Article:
Yay, New TV! (In Theory) – Part 1: HBO’s ‘Bored To Death’
The pilot episode of “Bored to Death,” HBO’s new comedy/detective show starring Jason Schwartzman, is like being winked at by a stranger: I feel like I’m supposed to already “get” the show’s humor, even though it is completely unfamiliar material I’ve been subjected to.
This feeling starts with the fact that the lead character is an author named Jonathan Ames, after the author (and series creator), Jonathan Ames, leading me to feel like I was supposed to have done some reading beforehand, but was absent from HBO-class when it was assigned.
Ames-the-character’s girlfriend has just left him on account of he drinks too much white wine and smokes too much weed and never takes any initiative, and so he whiles away the following afternoon whining about this to pretty much anyone who will listen – except no one seems to give a shit.
I think this is supposed to be a running gag, except it’s played on the audience as well. We know nothing about Ames-the-character beyond his chief trait of whining to everyone about how his girlfriend has left him on account of the wine/weed situation. That’s all we’ve got to go on with him. So we’re pretty much in the same boat as the strangers he decides to unload on.
But even the people he knows don’t care. His artist-friend (Zach Galifianakis) quickly shifts the conversation to focus on his own relationship woes. And his boss (Ted Danson) just wants to gripe about how Ames has plagiarized him while they smoke weed in a bathroom stall.
(Another case where I feel like we’re already supposed to already know Ames’ world: I have no idea who the hell Danson’s supposed to be, or what he does. He is apparently an older and very successful writer, or maybe a publisher, or…? It feels very much like he’s based on a guy we’re supposed to know about. But even Danson’s general awesomeness can’t turn that into characterization.)
This might be funny in a different setting, but something about a youngish-writer living in a massive but empty apartment, who apparently has all the time in the world to bounce down to a coffee shop to talk to his buddy…you can’t help but see it as kinda masturbatory. Boo-hoo, I’m a writer who can afford to live in a spacious Brooklyn apartment. Yeah, sucks to be you, guy.
I haven’t even gotten to the actual premise of the thing yet: Ames, in a fit of boredom after reading an old Chandler novel, posts an ad on CraigsList as an “unlicensed detective” – and quickly gets a missing-persons case. This is a premise where a show’s tone and pacing is crucial, and the point where “Bored to Death” just collapses.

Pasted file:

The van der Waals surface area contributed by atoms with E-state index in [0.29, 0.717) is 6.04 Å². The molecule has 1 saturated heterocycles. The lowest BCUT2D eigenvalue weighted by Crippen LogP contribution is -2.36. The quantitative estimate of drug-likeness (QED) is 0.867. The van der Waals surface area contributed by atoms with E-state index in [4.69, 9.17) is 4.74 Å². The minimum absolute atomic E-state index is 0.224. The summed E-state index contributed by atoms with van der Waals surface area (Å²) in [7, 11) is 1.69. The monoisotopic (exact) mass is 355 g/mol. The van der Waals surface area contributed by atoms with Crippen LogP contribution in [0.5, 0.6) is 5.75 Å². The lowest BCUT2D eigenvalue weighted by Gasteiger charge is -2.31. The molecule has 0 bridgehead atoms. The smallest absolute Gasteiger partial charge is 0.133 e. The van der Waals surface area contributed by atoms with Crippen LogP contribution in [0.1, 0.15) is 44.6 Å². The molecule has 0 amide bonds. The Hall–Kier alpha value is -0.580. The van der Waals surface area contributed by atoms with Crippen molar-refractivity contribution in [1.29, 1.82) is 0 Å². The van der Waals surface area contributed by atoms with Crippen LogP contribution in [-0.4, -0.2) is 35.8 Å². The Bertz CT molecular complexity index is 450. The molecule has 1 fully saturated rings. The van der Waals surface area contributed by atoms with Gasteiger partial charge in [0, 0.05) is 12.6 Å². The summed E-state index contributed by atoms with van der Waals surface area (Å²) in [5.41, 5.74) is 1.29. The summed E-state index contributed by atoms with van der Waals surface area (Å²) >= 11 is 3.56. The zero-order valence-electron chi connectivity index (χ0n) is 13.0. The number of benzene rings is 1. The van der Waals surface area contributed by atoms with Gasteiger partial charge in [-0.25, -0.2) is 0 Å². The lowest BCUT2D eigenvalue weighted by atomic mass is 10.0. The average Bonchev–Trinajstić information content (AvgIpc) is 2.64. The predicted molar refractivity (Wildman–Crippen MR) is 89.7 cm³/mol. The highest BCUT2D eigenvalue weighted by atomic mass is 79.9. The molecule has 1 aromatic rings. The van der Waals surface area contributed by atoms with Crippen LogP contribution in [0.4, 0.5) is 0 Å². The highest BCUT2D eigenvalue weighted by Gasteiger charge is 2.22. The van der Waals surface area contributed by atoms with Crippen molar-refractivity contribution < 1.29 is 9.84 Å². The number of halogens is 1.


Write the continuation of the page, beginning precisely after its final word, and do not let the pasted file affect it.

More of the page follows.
SPOILERS! OMG! SHUT UP I DIDN’T WANT TO KNOW You Totally Did, Don’t Lie.
Following the Chandler playbook (asking the client for a lead, and then following up on it, even though, logically, if the client already HAD a lead, they probably wouldn’t need a P.I. in the first place), he tracks the missing girl down to her meth-head ex’s hotel room, dives into the bathroom to avoid a physical confrontation, and then…whines to the guy about how his girlfriend just left him.
Which MIGHT be funny – except the girl actually is tied to the bed with a gag in her mouth. So when Ames comes out and offers the ex a joint (since it’s “healthier” than meth), and does nothing to help the girl, he ends up adding “creepy” and “dangerously negligent” to his previous trait-list of whiny and self-absorbed.
There is a way that this material could be played as funny – and it’s called “It’s Always Sunny in Philadelphia.” In fact, just prior to watching “Bored to Death,” I re-watched a “Sunny” episode where the characters kidnap a writer who gave their bar a bad review and duct-tape him to a chair. And it’s HILARIOUS. Because there’s never a point in that show where we’re asked to sympathize with the characters; from the start, it’s about people so insanely vain that they are only barely aware that they’ve engaged in a serious crime – and only to the extent that they worry over how it might be reflect in the next review.
Because “Bored to Death” is filmed much the same way as any other single-camera show, without any ramped-up pacing or quirky beats to take it out of realism territory (the public-domain music cues in “Always Sunny” do some great work there, for example), it actually looks and feels a lot more like a drama about a fucked-up guy who can’t see past his own navel – except it’s lacking in any real emotion, so it would fail even if that was the case.
All this said? I want to see the second episode – there’s a chance that, now that the premise is locked in, the second episode can actually use it to be funny, or at least somehow poignant. If it can only get its head out of its own self-important ass long enough to pull it off.